When I first announced ObjectivismOnline, I got an email from a college CS major who warned me against using Open Source software because (a) the leader of the movement is a dirty marxist, and (b) free software in general is anti-profit, and this anti-capitalism. After doing some (very little) research, I indeed found out that Richard Stallman, the founder of GNU is a pretty sick character, who rants against self-interest and capitalism. (Not to be confused with Richard Salsman, who writes great articles.)Understandably then, I had to give a lot of thought to using free software, which is mostly released under the anti-IP GNU GPL license. There are other free software licenses such as the Creative Commons license, which features a dollar sign with an line through it as a logo, and the simple BSD license. (BSD=”Berkeley Software Distribution”) Not all free software is hostile to profits however. ImageMagik, a popular graphics library, starts out with John Galt’s pledge, and simply asks for postcards in exchange for using it.
So is using and making free software consistent with supporting intellectual property and profits?
First, the very concept of a “software license” – whether GNU or commercial, entails the concept of “copyright,” since it restricts what one can or cannot do with software. The GNU cannot simultaneously use copyright law to restrict software rights and oppose copyrights at the same time.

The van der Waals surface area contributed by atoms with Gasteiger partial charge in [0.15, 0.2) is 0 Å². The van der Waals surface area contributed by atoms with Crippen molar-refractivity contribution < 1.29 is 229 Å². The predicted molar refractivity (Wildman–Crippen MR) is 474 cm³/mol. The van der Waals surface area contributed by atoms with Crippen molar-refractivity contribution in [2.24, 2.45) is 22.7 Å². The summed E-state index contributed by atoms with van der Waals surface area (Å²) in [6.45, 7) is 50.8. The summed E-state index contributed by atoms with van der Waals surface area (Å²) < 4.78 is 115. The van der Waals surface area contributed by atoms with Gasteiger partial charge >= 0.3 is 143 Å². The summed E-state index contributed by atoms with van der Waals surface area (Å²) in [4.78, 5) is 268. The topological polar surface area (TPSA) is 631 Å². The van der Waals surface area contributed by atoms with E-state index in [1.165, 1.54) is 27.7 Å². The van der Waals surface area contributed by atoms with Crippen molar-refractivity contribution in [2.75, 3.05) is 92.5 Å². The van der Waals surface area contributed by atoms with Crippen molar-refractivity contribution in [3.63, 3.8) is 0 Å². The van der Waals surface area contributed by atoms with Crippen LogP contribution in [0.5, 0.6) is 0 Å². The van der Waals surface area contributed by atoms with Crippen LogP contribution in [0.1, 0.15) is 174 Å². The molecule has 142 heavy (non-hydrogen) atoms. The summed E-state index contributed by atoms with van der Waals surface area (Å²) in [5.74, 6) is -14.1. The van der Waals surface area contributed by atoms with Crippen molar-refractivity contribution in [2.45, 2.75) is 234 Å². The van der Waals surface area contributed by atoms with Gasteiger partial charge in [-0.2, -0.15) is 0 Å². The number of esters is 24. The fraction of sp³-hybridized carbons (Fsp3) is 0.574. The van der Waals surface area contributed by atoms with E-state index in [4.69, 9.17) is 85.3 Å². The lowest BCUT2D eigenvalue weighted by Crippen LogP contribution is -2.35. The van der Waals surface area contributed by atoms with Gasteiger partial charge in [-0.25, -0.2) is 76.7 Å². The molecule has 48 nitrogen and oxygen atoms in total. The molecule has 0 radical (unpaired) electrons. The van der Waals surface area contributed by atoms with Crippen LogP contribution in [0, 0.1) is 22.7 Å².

In a similar sense, the GNU is not “free” either – it allows less freedom than commercial software in many ways. Owners of commercial software can dispose of their property in any way they choose, but users of GNU software face strict limitations on commercial usage and redistribution of modified code.
The advantages of open source software have already been covered at length, but I think the widespread usage of open source projects like linux, apache, php, and MySQL in commercial enterprises speaks for itself. For companies, open source projects are especially useful for creating standard platforms that they don’t have to develop on their own, and that their customers don’t feel chained to. From a personal standpoint, working on free software offers opportunities to develop new skills, work with a team on important projects, and show off your abilities. None of this is to say that there’s something wrong with closed software development. Both have their own niche, and I think that one should decide what kind of software to use based on their technical merit.